Skip to 4 minutes and 24 secondsOne of the things that's very different about virtual reality journalism, immersive journalism, is that it puts you on scene in real stories. It makes you feel like you're actually there. And it really closes the distance, the gap of a 2D video that you're watching, kind of peering like a spectator, versus the sensation of, oh, my god, as my son once put it, this feels like this could happen to me, too. I'm here. And I think that really has a different impact in the way that individuals experience a story.
Skip to 4 minutes and 56 secondsWe've done some studies looking at taking a piece we did on solitary confinement, with America's premiere investigative documentary series Frontline, and then also with NOVA, which is our science programme on climate change. And we did some studies on looking at it- we took the same pieces and we made just flat, regular screen-sized videos. We made 360 videos. And we also had are real immersive experience. And by far, people reported the immersive experience was the one they connected with the most, was the most impactful for them. It's just a really different experience. It's a really different feeling. That isn't to say that 2D news or radio or- obviously, podcasts are huge now. Radio has not gone away.
Skip to 5 minutes and 47 secondsSimilarly, regular journalism will not go away. But this is an important part of the new way that we're going to be telling stories.
Skip to 6 minutes and 3 secondsI think the main thing that is a cohesive element and is going to be uniform throughout everything is, you have to think, what does it mean to be embodied in the story? What is my audience going to feel as an embodied viewer? And I always say to people, before you start, shut your eyes and put yourself in the middle of this. What is it going to feel like if you were there? And I think that's the number one point that people have to begin with when they start thinking, I'm going to do an immersive story, whether it's fictional or nonfictional narrative.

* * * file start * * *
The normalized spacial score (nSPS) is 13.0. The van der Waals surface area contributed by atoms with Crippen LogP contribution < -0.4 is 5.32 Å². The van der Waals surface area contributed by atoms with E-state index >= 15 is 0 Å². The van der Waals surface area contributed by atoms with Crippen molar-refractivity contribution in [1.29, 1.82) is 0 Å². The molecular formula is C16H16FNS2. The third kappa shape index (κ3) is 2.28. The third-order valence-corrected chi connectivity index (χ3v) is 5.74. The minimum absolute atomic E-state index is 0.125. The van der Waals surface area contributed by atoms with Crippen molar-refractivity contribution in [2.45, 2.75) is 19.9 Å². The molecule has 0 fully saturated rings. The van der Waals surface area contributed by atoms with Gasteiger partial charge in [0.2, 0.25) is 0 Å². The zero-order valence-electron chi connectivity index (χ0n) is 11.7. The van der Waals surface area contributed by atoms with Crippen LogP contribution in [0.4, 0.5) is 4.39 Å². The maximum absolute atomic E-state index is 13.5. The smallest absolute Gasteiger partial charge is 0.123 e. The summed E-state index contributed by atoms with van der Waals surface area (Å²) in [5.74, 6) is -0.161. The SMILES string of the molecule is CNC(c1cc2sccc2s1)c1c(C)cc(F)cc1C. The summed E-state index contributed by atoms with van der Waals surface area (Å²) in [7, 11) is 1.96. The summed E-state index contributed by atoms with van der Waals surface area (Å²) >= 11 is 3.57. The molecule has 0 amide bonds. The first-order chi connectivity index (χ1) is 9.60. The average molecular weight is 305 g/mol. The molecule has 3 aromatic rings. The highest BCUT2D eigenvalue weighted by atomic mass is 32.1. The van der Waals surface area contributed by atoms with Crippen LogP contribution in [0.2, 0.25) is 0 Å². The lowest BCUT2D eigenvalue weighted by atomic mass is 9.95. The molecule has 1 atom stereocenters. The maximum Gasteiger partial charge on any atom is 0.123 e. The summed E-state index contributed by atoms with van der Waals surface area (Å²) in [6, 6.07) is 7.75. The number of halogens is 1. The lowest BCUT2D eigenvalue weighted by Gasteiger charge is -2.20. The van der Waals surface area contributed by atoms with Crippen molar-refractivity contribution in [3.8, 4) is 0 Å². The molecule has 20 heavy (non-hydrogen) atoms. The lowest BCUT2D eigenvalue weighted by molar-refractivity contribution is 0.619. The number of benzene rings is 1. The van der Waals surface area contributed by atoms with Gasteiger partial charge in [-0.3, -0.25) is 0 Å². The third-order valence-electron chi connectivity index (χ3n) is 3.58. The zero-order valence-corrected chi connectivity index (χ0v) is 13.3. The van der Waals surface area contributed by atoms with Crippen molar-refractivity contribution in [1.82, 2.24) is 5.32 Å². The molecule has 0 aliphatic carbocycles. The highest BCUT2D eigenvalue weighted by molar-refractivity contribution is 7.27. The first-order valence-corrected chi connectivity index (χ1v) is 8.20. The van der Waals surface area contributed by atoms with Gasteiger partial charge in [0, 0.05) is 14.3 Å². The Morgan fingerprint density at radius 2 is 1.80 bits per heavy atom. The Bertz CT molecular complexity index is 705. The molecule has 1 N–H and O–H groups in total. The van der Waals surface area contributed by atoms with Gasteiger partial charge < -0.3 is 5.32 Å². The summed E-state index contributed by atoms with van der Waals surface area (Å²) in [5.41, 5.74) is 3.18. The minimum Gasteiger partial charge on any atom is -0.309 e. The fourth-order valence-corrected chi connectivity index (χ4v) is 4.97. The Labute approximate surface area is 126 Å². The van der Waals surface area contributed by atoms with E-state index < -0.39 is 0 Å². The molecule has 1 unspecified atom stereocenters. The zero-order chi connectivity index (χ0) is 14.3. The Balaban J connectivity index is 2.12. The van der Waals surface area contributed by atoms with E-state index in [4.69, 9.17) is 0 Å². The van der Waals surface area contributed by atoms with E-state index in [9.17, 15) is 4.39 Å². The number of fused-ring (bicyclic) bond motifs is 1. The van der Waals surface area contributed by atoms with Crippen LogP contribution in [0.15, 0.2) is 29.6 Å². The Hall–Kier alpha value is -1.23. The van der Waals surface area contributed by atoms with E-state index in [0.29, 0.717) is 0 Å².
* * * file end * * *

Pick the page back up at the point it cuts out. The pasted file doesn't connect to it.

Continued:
Skip to 6 minutes and 39 secondsIn Fortnite, in Minecraft, in any of these games, people are growing up feeling that they have a digital presence, they have a spatial sense of being in this space. And there's just a lot of research that what you see yourself, your avatar, you connect to it, even in this small digital way. And with virtual reality, we take it to a much more expansive level. More and more, the controllers, you see your hands. You have this sense of your body being there. That is only going to increase. And I think that this is a really important principle. What does it mean to have your audience feel like their body is inside the story?
The power of immersive journalism
Pioneer of virtual reality and immersive journalism, Nonny de la Peña, CEO and Founder of Emblematic Group, talks about her career and the ground-breaking work she has achieved in immersive story-telling.
Nonny is widely regarded as a pre-eminent thinker and creator in the realm of virtual, augmented and mixed reality. As a journalist and documentary film-maker, she began working with virtual technologies in 2006 to bring audiences closer to important stories.
In this interview, you will hear how she got started with this technology and explore some of her work. XR technologies play a powerful role in re-imagining investigative journalism and Nonny speaks about the impact this can have on audiences.